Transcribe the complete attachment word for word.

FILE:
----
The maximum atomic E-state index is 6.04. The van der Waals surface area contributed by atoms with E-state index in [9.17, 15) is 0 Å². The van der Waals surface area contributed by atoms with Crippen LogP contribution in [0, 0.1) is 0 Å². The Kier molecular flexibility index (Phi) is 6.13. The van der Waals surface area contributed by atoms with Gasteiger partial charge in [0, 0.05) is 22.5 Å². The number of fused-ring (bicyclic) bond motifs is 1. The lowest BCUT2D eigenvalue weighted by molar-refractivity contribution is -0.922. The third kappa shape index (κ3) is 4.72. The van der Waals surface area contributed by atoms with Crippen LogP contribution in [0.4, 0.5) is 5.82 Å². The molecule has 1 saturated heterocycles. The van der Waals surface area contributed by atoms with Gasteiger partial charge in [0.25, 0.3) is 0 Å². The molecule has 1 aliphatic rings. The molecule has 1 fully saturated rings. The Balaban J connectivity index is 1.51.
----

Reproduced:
The maximum atomic E-state index is 6.04. The van der Waals surface area contributed by atoms with E-state index in [9.17, 15) is 0 Å². The van der Waals surface area contributed by atoms with Crippen LogP contribution in [0, 0.1) is 0 Å². The Kier molecular flexibility index (Phi) is 6.13. The van der Waals surface area contributed by atoms with Gasteiger partial charge in [0, 0.05) is 22.5 Å². The number of fused-ring (bicyclic) bond motifs is 1. The lowest BCUT2D eigenvalue weighted by molar-refractivity contribution is -0.922. The third kappa shape index (κ3) is 4.72. The van der Waals surface area contributed by atoms with Crippen LogP contribution in [0.4, 0.5) is 5.82 Å². The molecule has 1 saturated heterocycles. The van der Waals surface area contributed by atoms with Gasteiger partial charge in [0.25, 0.3) is 0 Å². The molecule has 1 aliphatic rings. The molecule has 1 fully saturated rings. The Balaban J connectivity index is 1.51.